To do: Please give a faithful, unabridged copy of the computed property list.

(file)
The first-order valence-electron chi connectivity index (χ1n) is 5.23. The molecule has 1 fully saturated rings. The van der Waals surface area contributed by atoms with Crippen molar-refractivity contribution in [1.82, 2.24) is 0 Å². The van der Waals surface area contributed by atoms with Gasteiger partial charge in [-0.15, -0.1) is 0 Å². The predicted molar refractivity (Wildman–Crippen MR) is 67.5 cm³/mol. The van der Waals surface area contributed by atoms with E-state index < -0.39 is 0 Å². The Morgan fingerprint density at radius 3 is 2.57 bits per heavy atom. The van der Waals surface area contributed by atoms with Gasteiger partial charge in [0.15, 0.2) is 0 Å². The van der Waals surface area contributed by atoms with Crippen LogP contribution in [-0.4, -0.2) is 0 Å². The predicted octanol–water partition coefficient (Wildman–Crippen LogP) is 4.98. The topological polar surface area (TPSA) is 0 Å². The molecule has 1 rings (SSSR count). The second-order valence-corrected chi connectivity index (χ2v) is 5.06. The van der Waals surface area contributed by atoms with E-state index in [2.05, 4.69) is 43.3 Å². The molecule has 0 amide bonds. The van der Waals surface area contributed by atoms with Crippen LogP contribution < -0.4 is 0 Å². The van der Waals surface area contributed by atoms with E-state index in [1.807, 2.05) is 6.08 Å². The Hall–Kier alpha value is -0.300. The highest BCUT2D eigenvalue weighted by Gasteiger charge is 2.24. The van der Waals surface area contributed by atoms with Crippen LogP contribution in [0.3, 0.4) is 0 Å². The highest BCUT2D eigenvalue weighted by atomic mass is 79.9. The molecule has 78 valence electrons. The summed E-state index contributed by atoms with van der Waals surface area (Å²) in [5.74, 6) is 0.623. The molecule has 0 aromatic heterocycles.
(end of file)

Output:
The first-order valence-electron chi connectivity index (χ1n) is 5.23. The molecule has 1 fully saturated rings. The van der Waals surface area contributed by atoms with Crippen molar-refractivity contribution in [1.82, 2.24) is 0 Å². The van der Waals surface area contributed by atoms with Gasteiger partial charge in [-0.15, -0.1) is 0 Å². The predicted molar refractivity (Wildman–Crippen MR) is 67.5 cm³/mol. The van der Waals surface area contributed by atoms with E-state index < -0.39 is 0 Å². The Morgan fingerprint density at radius 3 is 2.57 bits per heavy atom. The van der Waals surface area contributed by atoms with Gasteiger partial charge in [0.15, 0.2) is 0 Å². The van der Waals surface area contributed by atoms with Crippen LogP contribution in [-0.4, -0.2) is 0 Å². The predicted octanol–water partition coefficient (Wildman–Crippen LogP) is 4.98. The topological polar surface area (TPSA) is 0 Å². The molecule has 1 rings (SSSR count). The second-order valence-corrected chi connectivity index (χ2v) is 5.06. The van der Waals surface area contributed by atoms with E-state index in [2.05, 4.69) is 43.3 Å². The molecule has 0 amide bonds. The van der Waals surface area contributed by atoms with Crippen LogP contribution < -0.4 is 0 Å². The van der Waals surface area contributed by atoms with E-state index in [1.807, 2.05) is 6.08 Å². The Hall–Kier alpha value is -0.300. The highest BCUT2D eigenvalue weighted by Gasteiger charge is 2.24. The van der Waals surface area contributed by atoms with Crippen LogP contribution in [0.3, 0.4) is 0 Å². The highest BCUT2D eigenvalue weighted by atomic mass is 79.9. The molecule has 78 valence electrons. The summed E-state index contributed by atoms with van der Waals surface area (Å²) in [5.74, 6) is 0.623. The molecule has 0 aromatic heterocycles.